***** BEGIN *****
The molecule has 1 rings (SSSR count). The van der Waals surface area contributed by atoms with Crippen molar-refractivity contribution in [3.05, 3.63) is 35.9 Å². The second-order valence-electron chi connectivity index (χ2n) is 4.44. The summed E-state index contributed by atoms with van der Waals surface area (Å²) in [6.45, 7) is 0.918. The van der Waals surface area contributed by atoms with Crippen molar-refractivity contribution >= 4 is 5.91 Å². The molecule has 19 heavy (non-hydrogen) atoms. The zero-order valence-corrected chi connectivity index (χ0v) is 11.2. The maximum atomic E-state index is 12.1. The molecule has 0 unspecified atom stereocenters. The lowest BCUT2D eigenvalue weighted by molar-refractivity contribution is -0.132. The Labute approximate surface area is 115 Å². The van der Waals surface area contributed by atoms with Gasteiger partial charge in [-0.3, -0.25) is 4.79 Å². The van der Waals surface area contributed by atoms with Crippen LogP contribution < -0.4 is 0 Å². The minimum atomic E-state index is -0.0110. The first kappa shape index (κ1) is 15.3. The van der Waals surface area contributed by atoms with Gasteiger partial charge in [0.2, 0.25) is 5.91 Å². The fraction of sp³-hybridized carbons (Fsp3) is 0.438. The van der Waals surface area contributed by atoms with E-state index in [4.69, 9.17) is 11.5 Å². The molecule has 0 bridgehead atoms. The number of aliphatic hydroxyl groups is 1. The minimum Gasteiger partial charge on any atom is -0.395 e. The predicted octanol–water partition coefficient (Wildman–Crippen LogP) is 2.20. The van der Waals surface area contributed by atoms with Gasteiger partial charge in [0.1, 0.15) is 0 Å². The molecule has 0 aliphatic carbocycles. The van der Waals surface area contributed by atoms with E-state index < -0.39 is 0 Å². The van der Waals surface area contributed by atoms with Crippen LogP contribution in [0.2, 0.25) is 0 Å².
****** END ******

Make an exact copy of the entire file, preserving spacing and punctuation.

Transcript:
The molecule has 1 rings (SSSR count). The van der Waals surface area contributed by atoms with Crippen molar-refractivity contribution in [3.05, 3.63) is 35.9 Å². The second-order valence-electron chi connectivity index (χ2n) is 4.44. The summed E-state index contributed by atoms with van der Waals surface area (Å²) in [6.45, 7) is 0.918. The van der Waals surface area contributed by atoms with Crippen molar-refractivity contribution >= 4 is 5.91 Å². The molecule has 19 heavy (non-hydrogen) atoms. The zero-order valence-corrected chi connectivity index (χ0v) is 11.2. The maximum atomic E-state index is 12.1. The molecule has 0 unspecified atom stereocenters. The lowest BCUT2D eigenvalue weighted by molar-refractivity contribution is -0.132. The Labute approximate surface area is 115 Å². The van der Waals surface area contributed by atoms with Gasteiger partial charge in [-0.3, -0.25) is 4.79 Å². The van der Waals surface area contributed by atoms with Crippen LogP contribution < -0.4 is 0 Å². The minimum atomic E-state index is -0.0110. The first kappa shape index (κ1) is 15.3. The van der Waals surface area contributed by atoms with Gasteiger partial charge in [0.2, 0.25) is 5.91 Å². The fraction of sp³-hybridized carbons (Fsp3) is 0.438. The van der Waals surface area contributed by atoms with E-state index in [4.69, 9.17) is 11.5 Å². The molecule has 0 bridgehead atoms. The number of aliphatic hydroxyl groups is 1. The minimum Gasteiger partial charge on any atom is -0.395 e. The predicted octanol–water partition coefficient (Wildman–Crippen LogP) is 2.20. The van der Waals surface area contributed by atoms with Gasteiger partial charge in [0.1, 0.15) is 0 Å². The molecule has 0 aliphatic carbocycles. The van der Waals surface area contributed by atoms with E-state index < -0.39 is 0 Å². The van der Waals surface area contributed by atoms with Crippen LogP contribution in [0.2, 0.25) is 0 Å².